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Happy Thanksgiving (October 2020)

Hello everyone and Happy Thanksgiving from our home to yours! In many ways, it feels like the world has gone silent. The sound of the children playing with their cousins, the hubbub and clatter of dishes, laughter and family stories that we repeat (and expand) every year! And out in the larger world, the silence of restaurants, theatres and clubs, the missing music at concert halls, church gatherings, choir rehearsals and a poignant loss, for me – the loss of the sound of us singing together.

And singing together is not just the loss of sound, is it? It is the loss of the camaraderie, the almost mystical connection with other people as we sing together, and that delicious moment when a passage of music finally comes together and connects!

What we have now is the “sound of silence”…

But silence is important. I remember one eminent choir conductor I sang with, Lloyd Bradshaw, getting after us about “bleeding into the rests” (ie. hanging on too long – not giving the rests their full value). He used to say: “rests are just notes that don’t make any sound – treat them with the respect they deserve!” In other words the silences were just as important as the sounds.

I remember learning the term “the holy hush” and getting after my choristers not to ruin it. The holy hush is that moment after the last chord has been sung – before the applause starts – when the last beautiful sound is allowed space to ring in the concert hall and then in the imagination of the listeners for a time. Good radio hosts learn not to interrupt that time at the end of a piece of music. (I have often heard them chastise themselves when they accidentally do.) It’s when the chorister’s music stays up, their faces still emote with the effect of the music, lips are parted,…it’s as if they have stopped breathing and the hall has come alive!

The “holy hush” is the reason we hold our applause until the conductor’s hands have been lowered and their body language relaxes as they turn to face the audience. We don’t want to spoil that beautiful moment where the sound is suddenly silent. (In fact, a good long “holy hush” is a greater compliment, in my opinion, than immediate thunderous applause. A holy hush means the audience was involved and listening and swept up in the music, whereas immediate thunderous applause could mean “Well, Thank goodness that’s over!”)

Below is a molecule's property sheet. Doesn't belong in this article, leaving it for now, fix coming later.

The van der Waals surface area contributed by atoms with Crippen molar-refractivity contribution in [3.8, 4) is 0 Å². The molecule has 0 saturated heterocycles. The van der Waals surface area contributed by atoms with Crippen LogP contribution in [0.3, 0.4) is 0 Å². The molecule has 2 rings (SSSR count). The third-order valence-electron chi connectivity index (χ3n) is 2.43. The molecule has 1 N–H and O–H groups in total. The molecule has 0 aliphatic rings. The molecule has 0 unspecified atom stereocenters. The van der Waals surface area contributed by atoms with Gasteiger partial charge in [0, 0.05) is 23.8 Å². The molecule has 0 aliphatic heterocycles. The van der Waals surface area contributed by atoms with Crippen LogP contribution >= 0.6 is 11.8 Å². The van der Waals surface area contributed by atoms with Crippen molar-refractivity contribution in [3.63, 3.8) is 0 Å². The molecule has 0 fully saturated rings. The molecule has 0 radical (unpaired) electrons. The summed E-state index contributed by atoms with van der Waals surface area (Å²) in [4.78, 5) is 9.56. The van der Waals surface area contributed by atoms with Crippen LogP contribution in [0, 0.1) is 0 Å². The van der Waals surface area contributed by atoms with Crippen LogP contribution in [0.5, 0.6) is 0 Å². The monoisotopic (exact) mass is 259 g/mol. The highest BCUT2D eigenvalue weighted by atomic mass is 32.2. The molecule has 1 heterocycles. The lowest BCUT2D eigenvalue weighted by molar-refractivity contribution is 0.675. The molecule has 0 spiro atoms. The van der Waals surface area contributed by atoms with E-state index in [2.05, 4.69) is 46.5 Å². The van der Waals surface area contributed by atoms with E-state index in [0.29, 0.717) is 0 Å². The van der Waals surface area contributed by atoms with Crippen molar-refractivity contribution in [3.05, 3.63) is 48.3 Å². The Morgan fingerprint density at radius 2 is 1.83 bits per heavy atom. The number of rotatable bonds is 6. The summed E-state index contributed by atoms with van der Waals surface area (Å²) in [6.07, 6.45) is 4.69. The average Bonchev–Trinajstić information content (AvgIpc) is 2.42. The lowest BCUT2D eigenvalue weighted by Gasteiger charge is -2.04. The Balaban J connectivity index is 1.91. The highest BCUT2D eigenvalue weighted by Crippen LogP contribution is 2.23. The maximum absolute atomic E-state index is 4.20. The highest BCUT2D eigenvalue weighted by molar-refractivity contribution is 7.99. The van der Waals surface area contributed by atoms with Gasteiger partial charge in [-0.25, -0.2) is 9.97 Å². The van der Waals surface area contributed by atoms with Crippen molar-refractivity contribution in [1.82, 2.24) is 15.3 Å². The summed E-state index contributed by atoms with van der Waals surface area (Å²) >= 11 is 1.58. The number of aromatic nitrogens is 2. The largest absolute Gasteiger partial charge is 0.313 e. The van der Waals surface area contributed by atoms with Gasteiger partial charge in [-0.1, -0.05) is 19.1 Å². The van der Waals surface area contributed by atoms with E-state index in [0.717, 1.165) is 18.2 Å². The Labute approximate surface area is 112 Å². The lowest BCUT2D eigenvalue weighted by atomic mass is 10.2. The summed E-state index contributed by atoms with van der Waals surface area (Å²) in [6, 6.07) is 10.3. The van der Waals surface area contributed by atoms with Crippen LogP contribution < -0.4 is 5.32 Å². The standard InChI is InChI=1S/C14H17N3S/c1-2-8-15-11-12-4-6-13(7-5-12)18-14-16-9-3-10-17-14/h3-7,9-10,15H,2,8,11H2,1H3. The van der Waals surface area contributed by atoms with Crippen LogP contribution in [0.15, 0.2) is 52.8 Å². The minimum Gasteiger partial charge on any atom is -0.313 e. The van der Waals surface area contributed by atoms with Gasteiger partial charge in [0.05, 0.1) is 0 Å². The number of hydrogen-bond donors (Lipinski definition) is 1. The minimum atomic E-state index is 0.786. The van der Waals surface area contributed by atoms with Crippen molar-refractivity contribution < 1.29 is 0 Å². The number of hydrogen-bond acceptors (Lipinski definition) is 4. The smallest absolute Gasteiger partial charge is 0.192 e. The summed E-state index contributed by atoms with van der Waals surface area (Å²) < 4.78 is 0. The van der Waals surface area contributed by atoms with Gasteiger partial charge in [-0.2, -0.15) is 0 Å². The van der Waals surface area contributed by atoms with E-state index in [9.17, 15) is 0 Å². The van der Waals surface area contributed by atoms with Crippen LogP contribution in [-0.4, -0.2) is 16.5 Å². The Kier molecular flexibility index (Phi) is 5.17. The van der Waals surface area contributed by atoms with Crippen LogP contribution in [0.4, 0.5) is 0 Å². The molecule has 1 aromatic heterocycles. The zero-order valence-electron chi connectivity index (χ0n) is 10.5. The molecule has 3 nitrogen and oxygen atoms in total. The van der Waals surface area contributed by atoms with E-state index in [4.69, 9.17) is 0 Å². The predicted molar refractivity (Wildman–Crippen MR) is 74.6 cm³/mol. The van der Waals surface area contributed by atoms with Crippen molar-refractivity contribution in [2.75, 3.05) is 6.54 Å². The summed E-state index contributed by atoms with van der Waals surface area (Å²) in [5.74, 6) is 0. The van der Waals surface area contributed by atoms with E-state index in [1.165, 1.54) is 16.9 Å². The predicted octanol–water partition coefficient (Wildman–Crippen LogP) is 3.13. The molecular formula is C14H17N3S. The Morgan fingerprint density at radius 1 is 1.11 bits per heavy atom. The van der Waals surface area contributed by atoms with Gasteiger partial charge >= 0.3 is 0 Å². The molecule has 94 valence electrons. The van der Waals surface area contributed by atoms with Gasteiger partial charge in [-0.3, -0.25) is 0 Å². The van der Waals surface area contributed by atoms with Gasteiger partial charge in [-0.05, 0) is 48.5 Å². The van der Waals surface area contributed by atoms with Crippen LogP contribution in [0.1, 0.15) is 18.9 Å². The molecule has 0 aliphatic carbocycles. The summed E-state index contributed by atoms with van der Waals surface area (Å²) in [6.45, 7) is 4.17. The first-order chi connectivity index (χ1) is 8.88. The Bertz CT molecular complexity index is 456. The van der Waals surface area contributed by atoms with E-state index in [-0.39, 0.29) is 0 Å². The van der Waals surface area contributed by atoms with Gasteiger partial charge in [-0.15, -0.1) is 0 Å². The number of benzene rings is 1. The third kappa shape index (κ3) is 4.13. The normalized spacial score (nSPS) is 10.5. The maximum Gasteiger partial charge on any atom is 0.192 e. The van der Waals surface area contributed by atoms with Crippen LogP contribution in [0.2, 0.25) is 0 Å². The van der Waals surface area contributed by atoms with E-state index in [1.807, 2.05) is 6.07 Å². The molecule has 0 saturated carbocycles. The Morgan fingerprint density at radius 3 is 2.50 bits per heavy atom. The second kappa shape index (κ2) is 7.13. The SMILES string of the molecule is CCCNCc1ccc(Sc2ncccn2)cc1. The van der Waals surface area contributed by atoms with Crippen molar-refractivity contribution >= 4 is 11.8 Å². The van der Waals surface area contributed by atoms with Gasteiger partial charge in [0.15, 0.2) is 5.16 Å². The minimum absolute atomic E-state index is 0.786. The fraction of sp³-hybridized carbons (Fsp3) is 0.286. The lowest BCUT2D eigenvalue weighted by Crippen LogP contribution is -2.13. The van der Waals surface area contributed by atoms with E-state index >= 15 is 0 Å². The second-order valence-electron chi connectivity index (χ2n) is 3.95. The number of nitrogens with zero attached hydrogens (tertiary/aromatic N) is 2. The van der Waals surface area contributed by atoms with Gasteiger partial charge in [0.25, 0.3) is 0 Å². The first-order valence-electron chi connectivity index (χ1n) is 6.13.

And don’t we all get annoyed with ‘that guy’ in the audience who seems to feel it is a contest to see who can yell “Bravo” before everyone else and thereby disrupt that “holy hush” for all of us!! – (Who is that guy? He should be banned from all concerts!! Especially when they are live recorded concerts so we have to hear him over and over again!!)

In the disruption of our lives that the pandemic has brought us, maybe we can realize some of the benefits of silence by looking at it as a holy hush. I love being in the forest with the dog on a quiet morning – the only sounds being the crunch of leaves underfoot. He likes to run helter- skelter through the trees and is not always in sight, but I always know where he is by the quiet jingle of his collar. And he can always hear my whistle and come running if he roams too far. I find I am reading more now that I have the space to do so. Conversations at home have somehow gotten deeper and more insightful. Telephone conversations with friends, my mom, my daughters and grandchildren seem more poignant and meaningful – not just setting up appointments, making arrangements or organizing “to do lists”. And I have loved reading the monthly communiqués from our Executive: little glimpses into how they are handling their time during the pandemic. And they have been so well and personally written, I can actually hear their voices as I read them!

When I was teaching, one of my favourite moments every year was hearing the first sound made by my Senior Vocal Classes every September! (The grade nines were always way too terrified to make a peep – their sounds would come later!)
Of course, their breath support had suffered over the long summer and the focus of their vowels needed work – there may have been a couple of pitch issues here and there – but it was still the most beautiful sound and it just flowed through us like electricity after the summer of silence! And I knew they felt it too. The smiles
on their faces and the excited energy in the room! If that was the effect after a two month break, imagine the way we will feel after this pandemic silence has ended and we can make music together again!!

Every once in a while, break the silence with a song – hum it, whistle it, sing it … enjoy the feel of it in your head and your chest, the taste of it your mouth, and the sound of your own voice in the silence around you! We will get there again! And when we do! The silence after that first chord will be deafening!!!!
So among the blessings you are thankful for this Thanksgiving, maybe, in some small way, you can be thankful for the ‘holy hush’ in our lives. It’s okay to be hopeful that the hush will soon be over and the thunderous applause of getting back to normal can start again – no musician wants it to go on forever! – but maybe if we look for ways to appreciate it now, that moment of singing together again will be all the more joyful!

So for the Pandemic Holy Hush – I am going to try to find ways to be thankful. And I know I am thankful for all of you!